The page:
echo "Writing $FILENAME.vmdk..." cat << VWMDK_EOF > $FILENAME.vmdk

# Disk DescriptorFile version=1 CID=76805586 parentCID=ffffffff createType="monolithicFlat"

# Extent description


# The Disk Data Base #DDB

ddb.adapterType = "ide" ddb.geometry.sectors = "$TRACKSECTORS" ddb.geometry.heads = "$HEADS" ddb.geometry.cylinders = "$CYLINDERS" ddb.virtualHWVersion = "4" ddb.toolsVersion = "0" VWMDK_EOF echo "Done!"

A virtual machine is the perfect environment to check a compromised system, to test new tools, or to inspect network data without any risk.


Copy image and build a vmdk disk.

Build a virtual machine.

Boot virtual machine to do some checking in a controlled environment.


Transform a dd image into a vmdk one. (You need only to build a small info file.)

Create a virtual machine with the new vmdk.

Use the virtual machine like a sandbox. You can take a snapshot, use the host machine to firewall net access, attach an IDS machine to the virtual net, and so on. Virtual machines are a good way to test compromised hosts and discover hidden network traffic.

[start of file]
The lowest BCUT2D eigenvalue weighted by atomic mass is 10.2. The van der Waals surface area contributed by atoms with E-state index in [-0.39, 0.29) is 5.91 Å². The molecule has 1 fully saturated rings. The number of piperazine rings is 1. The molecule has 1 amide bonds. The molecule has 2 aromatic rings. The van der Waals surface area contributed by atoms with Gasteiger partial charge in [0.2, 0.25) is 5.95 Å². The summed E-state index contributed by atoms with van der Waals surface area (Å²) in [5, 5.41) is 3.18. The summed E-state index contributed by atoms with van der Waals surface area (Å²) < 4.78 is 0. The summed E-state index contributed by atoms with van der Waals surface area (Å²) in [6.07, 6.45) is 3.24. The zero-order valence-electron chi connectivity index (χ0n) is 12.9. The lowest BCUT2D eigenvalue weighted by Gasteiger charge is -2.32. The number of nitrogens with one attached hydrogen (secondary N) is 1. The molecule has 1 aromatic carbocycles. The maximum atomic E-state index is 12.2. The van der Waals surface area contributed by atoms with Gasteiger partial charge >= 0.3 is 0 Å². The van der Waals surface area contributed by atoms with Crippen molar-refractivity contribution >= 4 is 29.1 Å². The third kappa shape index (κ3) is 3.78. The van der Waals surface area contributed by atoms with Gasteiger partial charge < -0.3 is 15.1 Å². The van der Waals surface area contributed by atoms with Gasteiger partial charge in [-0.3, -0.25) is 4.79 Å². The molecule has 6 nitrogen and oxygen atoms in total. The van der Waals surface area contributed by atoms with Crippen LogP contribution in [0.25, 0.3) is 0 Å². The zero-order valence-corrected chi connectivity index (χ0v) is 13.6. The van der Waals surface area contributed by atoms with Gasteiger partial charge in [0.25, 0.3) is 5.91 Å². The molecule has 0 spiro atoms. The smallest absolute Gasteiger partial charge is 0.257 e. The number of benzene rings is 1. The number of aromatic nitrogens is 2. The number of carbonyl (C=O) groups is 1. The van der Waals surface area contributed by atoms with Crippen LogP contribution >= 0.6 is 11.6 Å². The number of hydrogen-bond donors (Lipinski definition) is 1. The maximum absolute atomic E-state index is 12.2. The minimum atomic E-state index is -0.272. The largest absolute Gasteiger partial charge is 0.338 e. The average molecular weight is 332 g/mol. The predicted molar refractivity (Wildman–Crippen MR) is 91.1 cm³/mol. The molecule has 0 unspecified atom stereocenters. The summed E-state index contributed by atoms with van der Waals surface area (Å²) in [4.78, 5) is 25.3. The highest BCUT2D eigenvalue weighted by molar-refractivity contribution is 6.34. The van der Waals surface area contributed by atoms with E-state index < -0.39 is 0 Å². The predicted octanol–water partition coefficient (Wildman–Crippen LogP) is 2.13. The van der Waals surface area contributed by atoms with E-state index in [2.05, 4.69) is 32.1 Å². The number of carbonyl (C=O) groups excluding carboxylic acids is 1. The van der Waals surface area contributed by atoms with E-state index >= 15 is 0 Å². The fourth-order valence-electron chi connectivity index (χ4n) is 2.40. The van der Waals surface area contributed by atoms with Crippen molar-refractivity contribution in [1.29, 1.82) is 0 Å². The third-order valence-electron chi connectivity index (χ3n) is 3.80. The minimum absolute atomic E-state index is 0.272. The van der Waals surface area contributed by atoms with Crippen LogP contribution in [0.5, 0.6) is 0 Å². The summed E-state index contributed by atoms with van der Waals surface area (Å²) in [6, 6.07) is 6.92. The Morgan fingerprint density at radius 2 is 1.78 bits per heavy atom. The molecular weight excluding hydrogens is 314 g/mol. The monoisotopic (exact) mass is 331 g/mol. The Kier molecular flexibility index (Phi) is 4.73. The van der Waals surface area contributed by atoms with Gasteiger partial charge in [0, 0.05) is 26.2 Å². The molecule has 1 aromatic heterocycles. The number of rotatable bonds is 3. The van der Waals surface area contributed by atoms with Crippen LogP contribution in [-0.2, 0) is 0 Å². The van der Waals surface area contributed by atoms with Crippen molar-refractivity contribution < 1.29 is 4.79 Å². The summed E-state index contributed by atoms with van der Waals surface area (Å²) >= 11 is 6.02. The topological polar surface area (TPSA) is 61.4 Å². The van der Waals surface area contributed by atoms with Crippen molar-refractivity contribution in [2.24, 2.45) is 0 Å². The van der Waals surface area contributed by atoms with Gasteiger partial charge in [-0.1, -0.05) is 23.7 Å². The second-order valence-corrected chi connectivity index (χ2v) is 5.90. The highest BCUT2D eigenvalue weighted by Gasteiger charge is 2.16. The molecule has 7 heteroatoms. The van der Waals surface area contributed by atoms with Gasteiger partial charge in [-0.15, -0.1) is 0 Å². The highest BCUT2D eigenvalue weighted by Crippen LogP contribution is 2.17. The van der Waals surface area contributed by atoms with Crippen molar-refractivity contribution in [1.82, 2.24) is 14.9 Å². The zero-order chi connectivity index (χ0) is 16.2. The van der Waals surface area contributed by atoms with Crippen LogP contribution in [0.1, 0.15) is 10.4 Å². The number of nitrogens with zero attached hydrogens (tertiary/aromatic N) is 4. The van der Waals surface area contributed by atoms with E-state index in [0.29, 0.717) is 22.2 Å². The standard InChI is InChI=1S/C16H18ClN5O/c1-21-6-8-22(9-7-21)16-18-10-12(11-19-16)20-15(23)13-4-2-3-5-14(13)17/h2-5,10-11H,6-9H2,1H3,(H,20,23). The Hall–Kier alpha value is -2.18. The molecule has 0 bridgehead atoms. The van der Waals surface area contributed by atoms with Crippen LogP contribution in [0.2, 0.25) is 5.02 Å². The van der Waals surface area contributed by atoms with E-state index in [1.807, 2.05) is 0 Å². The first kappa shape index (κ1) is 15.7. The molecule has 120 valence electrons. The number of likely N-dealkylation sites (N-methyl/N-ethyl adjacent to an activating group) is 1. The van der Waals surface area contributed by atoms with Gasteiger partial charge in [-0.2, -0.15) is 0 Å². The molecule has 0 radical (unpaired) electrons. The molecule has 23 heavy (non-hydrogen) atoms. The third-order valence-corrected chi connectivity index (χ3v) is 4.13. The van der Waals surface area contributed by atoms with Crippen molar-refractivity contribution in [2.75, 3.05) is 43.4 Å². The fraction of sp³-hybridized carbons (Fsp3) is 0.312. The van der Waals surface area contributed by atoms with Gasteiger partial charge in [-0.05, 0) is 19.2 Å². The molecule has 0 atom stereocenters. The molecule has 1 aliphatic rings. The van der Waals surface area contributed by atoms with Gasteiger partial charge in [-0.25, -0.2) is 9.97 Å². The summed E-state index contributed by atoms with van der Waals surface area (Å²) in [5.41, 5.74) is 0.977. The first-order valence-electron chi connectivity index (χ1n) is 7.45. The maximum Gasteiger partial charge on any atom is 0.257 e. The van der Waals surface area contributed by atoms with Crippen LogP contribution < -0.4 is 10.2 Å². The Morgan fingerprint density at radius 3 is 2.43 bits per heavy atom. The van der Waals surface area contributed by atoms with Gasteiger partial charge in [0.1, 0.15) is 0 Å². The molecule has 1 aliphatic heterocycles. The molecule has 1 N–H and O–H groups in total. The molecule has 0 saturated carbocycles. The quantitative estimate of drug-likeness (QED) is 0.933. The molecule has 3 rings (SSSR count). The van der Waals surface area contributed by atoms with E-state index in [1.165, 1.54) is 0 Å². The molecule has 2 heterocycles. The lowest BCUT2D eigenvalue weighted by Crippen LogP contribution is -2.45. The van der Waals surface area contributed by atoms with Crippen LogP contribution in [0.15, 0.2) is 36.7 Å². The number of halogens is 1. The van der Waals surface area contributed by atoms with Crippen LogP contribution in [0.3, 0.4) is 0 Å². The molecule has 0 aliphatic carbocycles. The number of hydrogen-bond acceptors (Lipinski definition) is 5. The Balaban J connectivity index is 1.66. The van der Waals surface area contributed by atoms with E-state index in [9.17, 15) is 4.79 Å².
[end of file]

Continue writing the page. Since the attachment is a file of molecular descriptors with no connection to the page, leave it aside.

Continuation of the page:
Post Mortem Analysis (case 4)

When you inspect a compromised network, it might be useful to inspect all possible log data, simply to find a strange record, correlate logs from different sources, inspect suspect activities, and so on.

Checklist Description

Inspect image partition table. Use a loop device:

losetup /dev/[firstloopdevice] [image_file]


Use fdisk, sfdisk, or parted to see partition table structure.

Mount image in read-only mode.


Remember to inspect image to see results in sectors.

Mount -o ro,loop,nodev,user,noexec,notime,of fset=[first_partition_cylinder*512] [image.file] [mount_point]